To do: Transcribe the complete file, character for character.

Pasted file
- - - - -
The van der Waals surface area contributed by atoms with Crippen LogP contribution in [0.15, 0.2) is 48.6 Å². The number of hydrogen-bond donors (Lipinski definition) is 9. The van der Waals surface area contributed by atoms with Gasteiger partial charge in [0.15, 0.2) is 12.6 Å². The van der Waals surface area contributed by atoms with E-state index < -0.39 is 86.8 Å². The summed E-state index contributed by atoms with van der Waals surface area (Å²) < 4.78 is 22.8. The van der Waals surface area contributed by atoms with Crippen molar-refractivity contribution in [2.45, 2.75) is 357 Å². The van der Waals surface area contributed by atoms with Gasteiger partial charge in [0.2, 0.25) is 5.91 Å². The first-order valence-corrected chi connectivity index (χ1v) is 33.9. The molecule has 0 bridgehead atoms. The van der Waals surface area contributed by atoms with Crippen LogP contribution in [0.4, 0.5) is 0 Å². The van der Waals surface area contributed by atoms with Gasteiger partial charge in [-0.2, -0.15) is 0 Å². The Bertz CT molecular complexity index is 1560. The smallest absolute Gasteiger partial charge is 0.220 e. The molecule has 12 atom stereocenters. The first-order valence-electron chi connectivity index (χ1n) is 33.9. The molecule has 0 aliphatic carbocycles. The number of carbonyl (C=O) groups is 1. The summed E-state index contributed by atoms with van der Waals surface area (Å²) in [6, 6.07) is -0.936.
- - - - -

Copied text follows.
The van der Waals surface area contributed by atoms with Crippen LogP contribution in [0.15, 0.2) is 48.6 Å². The number of hydrogen-bond donors (Lipinski definition) is 9. The van der Waals surface area contributed by atoms with Gasteiger partial charge in [0.15, 0.2) is 12.6 Å². The van der Waals surface area contributed by atoms with E-state index < -0.39 is 86.8 Å². The summed E-state index contributed by atoms with van der Waals surface area (Å²) < 4.78 is 22.8. The van der Waals surface area contributed by atoms with Crippen molar-refractivity contribution in [2.45, 2.75) is 357 Å². The van der Waals surface area contributed by atoms with Gasteiger partial charge in [0.2, 0.25) is 5.91 Å². The first-order valence-corrected chi connectivity index (χ1v) is 33.9. The molecule has 0 bridgehead atoms. The van der Waals surface area contributed by atoms with Crippen LogP contribution in [0.4, 0.5) is 0 Å². The van der Waals surface area contributed by atoms with Gasteiger partial charge in [-0.2, -0.15) is 0 Å². The Bertz CT molecular complexity index is 1560. The smallest absolute Gasteiger partial charge is 0.220 e. The molecule has 12 atom stereocenters. The first-order valence-electron chi connectivity index (χ1n) is 33.9. The molecule has 0 aliphatic carbocycles. The number of carbonyl (C=O) groups is 1. The summed E-state index contributed by atoms with van der Waals surface area (Å²) in [6, 6.07) is -0.936.